Pebble Time review: One smartwatch to outlast them all

Price when reviewed

It’s been strapped to my wrist for three weeks and it’s already the first piece of technology I pick up every morning. In that time, I’ve charged it only four times, and that’s probably once more than was necessary – smartphones have made me paranoid about reaching for the charger every time a battery dips below 30%.

Pebble Time review: One smartwatch to outlast them all

The Pebble Time is quite different from any other smartwatch on the market: prepared to pair with almost any smartphone, with battery life measured in days rather than hours, and cheaper than the vast majority of its rivals to boot. Now with the addition of a colour screen, is there anything not to like about the crowdfunded smartwatch?

A colour screen, but not as you know it

Let’s first deal with that colour screen, which is a good deal less colourful and detailed than we’ve come to expect of modern displays. The 1.25in panel is capable of reproducing only 64 colours: not quite as limited a palette as a ZX Spectrum’s, but not a patch on the vast swathe of hues you can expect from an Apple Watch display.

The 144 x 168 resolution is distinctly old-fashioned, too, leaving text and images highly pixelated, like those retro 8-bit games that flood the mobile app stores to remind you about how rudimentary graphics used to be. Certainly, placed next to an Apple Watch or many of the Android devices, the Pebble Time’s screen looks like a museum piece.

Pebble Time review: Trip Advisor app

That said, its ambitions are more modest, and arguably more fitting for a smartwatch. The Pebble Time isn’t designed for watching Vine video clips or showing off photos; it’s designed to deliver alerts and spare you from fishing the smartphone out of your pocket every time the notification jingle tings.  More pertinently, it’s designed to last.

Worry-free battery life

The conventional LCD screens might be easier on the eye, but they’re much harder on the battery. Even if Apple Watch battery life is better than first feared, it won’t last much longer than 36 hours before it demands to be chained to the mains. Some Android Wear models are better, but only by half a day or so. The Pebble Time will get you through an entire working week. It’s the Kindle of smartwatches.

That’s because the screen technology is Low Temperature PolySilicon (LTPS), or e-paper as it’s better known. This not only spares you from having to charge the device every night, it means the screen can be left running permanently. It seems almost perverse to be typing this, but that means you can tell the time without having to flick your wrist, tap the screen or press a button, as you have to with its rivals. (You can always tell when an Apple Watch owner is bored in a meeting.)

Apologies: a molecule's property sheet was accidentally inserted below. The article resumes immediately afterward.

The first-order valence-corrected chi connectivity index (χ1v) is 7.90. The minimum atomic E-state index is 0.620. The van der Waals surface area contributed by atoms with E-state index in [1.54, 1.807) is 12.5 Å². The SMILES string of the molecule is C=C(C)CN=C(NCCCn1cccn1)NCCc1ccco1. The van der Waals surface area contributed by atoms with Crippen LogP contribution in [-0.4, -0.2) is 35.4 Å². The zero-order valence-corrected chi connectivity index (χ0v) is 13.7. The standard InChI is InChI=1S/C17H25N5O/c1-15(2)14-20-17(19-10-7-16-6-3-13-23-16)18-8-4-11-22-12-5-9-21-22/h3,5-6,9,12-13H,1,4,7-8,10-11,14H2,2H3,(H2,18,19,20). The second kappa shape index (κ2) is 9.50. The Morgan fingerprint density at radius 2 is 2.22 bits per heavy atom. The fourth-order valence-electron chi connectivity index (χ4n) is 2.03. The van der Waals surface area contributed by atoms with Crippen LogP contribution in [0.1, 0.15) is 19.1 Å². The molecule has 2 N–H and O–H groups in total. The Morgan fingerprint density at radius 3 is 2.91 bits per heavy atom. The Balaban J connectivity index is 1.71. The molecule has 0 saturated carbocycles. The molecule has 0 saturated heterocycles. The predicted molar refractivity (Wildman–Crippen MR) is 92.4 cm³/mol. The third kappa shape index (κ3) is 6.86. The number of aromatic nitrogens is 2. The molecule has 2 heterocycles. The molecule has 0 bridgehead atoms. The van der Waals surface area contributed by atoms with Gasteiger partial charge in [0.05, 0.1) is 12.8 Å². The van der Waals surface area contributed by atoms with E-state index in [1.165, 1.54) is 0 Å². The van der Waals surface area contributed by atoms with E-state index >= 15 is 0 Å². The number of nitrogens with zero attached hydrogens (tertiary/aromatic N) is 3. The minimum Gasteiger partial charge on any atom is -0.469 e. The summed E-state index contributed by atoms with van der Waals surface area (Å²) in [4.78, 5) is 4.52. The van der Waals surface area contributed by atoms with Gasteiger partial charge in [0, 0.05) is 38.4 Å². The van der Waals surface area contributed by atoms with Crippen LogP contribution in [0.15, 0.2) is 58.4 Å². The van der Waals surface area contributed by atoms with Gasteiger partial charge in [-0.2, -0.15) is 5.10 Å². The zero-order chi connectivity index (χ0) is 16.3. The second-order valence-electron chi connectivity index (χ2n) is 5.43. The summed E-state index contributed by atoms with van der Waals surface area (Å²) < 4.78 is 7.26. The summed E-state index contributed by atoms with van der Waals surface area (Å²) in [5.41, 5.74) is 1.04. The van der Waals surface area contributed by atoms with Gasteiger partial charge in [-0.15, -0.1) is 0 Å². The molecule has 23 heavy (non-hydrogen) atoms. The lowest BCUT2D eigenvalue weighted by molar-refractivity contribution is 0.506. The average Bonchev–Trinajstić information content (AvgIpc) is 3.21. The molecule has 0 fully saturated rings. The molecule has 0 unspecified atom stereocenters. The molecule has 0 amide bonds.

The Pebble Time’s screen also stands apart from its rivals when it comes to visibility. In fact, it’s the polar opposite. Since e-paper is a reflective technology, the display is perfectly visible in fierce sunlight – the brighter the better, in fact – but you’ll struggle to read it in the dimly lit confines of a bar or a cinema, because it isn’t permanently backlit.

This isn’t a big problem, however: the backlight is automatically switched on for a few seconds every time you receive a notification or press a button, and if you just want to check the time you can perform a little wrist shake to force the backlight to kick in.

Bedevilled by bezels

Like its monochrome predecessors, the Pebble Time is being split into two tiers of quality: the plastic model being reviewed here and the metal Pebble Time Steel, which is being launched later this summer. Certainly, the Pebble Time is less desirable than the Apple Watch and the more attractive Android models, such as the Moto 360. Nobody has yet sidled up to me in the pub and asked me if that’s a Pebble Time on my wrist, in the same way I’ve seen them do to Apple Watch owners.

Pebble’s Smartstraps will offer extra features such as GPS

The design is divisive, too. Personally, accompanied with the black rubber wrist strap, I think it looks smart and understated, but others have described it as lumpen and are put off by the thick gunmetal bezel that runs around the perimeter of the screen, and the narrower black bezel that runs around the display within it.

There are considerate design touches, though. The Pebble Time is waterproof to 30m, meaning you can wear it swimming or in the shower, although it will become little more than a dumb timepiece unless you have a waterproof smartphone within Bluetooth range.

The watch straps (available in three colours) have an easy-release clasp, so if the official silicone straps don’t float your boat, you can easily switch them for any standard 22mm strap. Pebble will also be releasing so-called Smartstraps, offering extra features such as GPS radios and extra batteries, but none were available at the time of writing.

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